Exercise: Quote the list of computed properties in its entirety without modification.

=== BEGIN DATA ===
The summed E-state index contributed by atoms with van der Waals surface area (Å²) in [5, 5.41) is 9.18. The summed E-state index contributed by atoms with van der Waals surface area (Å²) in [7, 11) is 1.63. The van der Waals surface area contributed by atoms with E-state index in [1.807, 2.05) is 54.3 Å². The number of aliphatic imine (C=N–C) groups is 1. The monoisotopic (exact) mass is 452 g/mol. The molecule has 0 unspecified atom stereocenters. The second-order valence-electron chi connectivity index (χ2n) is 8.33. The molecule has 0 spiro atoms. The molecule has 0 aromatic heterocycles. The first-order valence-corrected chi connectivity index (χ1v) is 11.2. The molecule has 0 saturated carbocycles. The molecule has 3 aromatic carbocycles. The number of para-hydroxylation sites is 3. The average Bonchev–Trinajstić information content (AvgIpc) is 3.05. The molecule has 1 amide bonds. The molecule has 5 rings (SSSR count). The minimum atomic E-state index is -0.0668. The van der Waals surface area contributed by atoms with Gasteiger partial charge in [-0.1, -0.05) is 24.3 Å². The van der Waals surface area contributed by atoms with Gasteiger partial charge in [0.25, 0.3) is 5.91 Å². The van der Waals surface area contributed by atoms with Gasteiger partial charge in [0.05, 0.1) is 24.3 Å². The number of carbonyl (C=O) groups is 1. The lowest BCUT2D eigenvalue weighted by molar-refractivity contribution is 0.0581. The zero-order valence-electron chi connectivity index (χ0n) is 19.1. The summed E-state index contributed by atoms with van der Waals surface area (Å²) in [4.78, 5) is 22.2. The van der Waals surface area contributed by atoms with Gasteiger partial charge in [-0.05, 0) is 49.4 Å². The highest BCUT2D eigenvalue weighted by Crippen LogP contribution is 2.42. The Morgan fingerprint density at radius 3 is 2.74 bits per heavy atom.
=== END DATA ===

The summed E-state index contributed by atoms with van der Waals surface area (Å²) in [5, 5.41) is 9.18. The summed E-state index contributed by atoms with van der Waals surface area (Å²) in [7, 11) is 1.63. The van der Waals surface area contributed by atoms with E-state index in [1.807, 2.05) is 54.3 Å². The number of aliphatic imine (C=N–C) groups is 1. The monoisotopic (exact) mass is 452 g/mol. The molecule has 0 unspecified atom stereocenters. The second-order valence-electron chi connectivity index (χ2n) is 8.33. The molecule has 0 spiro atoms. The molecule has 0 aromatic heterocycles. The first-order valence-corrected chi connectivity index (χ1v) is 11.2. The molecule has 0 saturated carbocycles. The molecule has 3 aromatic carbocycles. The number of para-hydroxylation sites is 3. The average Bonchev–Trinajstić information content (AvgIpc) is 3.05. The molecule has 1 amide bonds. The molecule has 5 rings (SSSR count). The minimum atomic E-state index is -0.0668. The van der Waals surface area contributed by atoms with Gasteiger partial charge in [-0.1, -0.05) is 24.3 Å². The van der Waals surface area contributed by atoms with Gasteiger partial charge in [0.25, 0.3) is 5.91 Å². The van der Waals surface area contributed by atoms with Gasteiger partial charge in [0.05, 0.1) is 24.3 Å². The number of carbonyl (C=O) groups is 1. The lowest BCUT2D eigenvalue weighted by molar-refractivity contribution is 0.0581. The zero-order valence-electron chi connectivity index (χ0n) is 19.1. The summed E-state index contributed by atoms with van der Waals surface area (Å²) in [4.78, 5) is 22.2. The van der Waals surface area contributed by atoms with Gasteiger partial charge in [-0.05, 0) is 49.4 Å². The highest BCUT2D eigenvalue weighted by Crippen LogP contribution is 2.42. The Morgan fingerprint density at radius 3 is 2.74 bits per heavy atom.